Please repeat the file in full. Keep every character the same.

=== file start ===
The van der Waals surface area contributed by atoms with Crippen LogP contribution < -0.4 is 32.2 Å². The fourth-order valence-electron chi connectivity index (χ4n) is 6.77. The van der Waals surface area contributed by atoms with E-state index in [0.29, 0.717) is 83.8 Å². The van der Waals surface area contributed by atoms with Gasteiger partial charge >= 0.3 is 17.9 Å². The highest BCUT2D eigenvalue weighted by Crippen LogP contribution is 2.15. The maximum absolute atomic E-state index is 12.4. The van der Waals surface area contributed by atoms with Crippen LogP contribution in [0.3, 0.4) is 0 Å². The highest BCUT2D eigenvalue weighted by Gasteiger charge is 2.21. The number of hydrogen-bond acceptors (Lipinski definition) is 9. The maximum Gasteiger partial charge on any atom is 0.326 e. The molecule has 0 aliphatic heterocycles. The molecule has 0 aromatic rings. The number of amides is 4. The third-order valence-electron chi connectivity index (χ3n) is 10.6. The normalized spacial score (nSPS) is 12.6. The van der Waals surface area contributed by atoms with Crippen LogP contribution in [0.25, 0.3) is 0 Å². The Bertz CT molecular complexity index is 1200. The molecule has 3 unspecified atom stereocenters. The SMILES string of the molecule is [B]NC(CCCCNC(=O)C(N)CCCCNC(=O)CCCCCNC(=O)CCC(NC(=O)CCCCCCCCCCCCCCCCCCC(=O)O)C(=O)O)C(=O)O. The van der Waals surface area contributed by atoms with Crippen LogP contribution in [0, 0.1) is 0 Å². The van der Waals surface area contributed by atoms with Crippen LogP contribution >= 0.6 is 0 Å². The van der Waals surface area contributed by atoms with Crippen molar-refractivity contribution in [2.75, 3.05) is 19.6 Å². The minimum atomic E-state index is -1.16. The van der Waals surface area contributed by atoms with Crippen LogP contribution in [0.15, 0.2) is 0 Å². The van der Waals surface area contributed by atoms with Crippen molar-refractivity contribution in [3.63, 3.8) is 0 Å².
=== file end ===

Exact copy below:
The van der Waals surface area contributed by atoms with Crippen LogP contribution < -0.4 is 32.2 Å². The fourth-order valence-electron chi connectivity index (χ4n) is 6.77. The van der Waals surface area contributed by atoms with E-state index in [0.29, 0.717) is 83.8 Å². The van der Waals surface area contributed by atoms with Gasteiger partial charge >= 0.3 is 17.9 Å². The highest BCUT2D eigenvalue weighted by Crippen LogP contribution is 2.15. The maximum absolute atomic E-state index is 12.4. The van der Waals surface area contributed by atoms with Crippen LogP contribution in [0.3, 0.4) is 0 Å². The highest BCUT2D eigenvalue weighted by Gasteiger charge is 2.21. The number of hydrogen-bond acceptors (Lipinski definition) is 9. The maximum Gasteiger partial charge on any atom is 0.326 e. The molecule has 0 aliphatic heterocycles. The molecule has 0 aromatic rings. The number of amides is 4. The third-order valence-electron chi connectivity index (χ3n) is 10.6. The normalized spacial score (nSPS) is 12.6. The van der Waals surface area contributed by atoms with Crippen LogP contribution in [0.25, 0.3) is 0 Å². The Bertz CT molecular complexity index is 1200. The molecule has 3 unspecified atom stereocenters. The SMILES string of the molecule is [B]NC(CCCCNC(=O)C(N)CCCCNC(=O)CCCCCNC(=O)CCC(NC(=O)CCCCCCCCCCCCCCCCCCC(=O)O)C(=O)O)C(=O)O. The van der Waals surface area contributed by atoms with Crippen LogP contribution in [0, 0.1) is 0 Å². The van der Waals surface area contributed by atoms with Crippen LogP contribution >= 0.6 is 0 Å². The van der Waals surface area contributed by atoms with Crippen molar-refractivity contribution in [2.75, 3.05) is 19.6 Å². The minimum atomic E-state index is -1.16. The van der Waals surface area contributed by atoms with Crippen LogP contribution in [0.15, 0.2) is 0 Å². The van der Waals surface area contributed by atoms with Crippen molar-refractivity contribution in [3.63, 3.8) is 0 Å².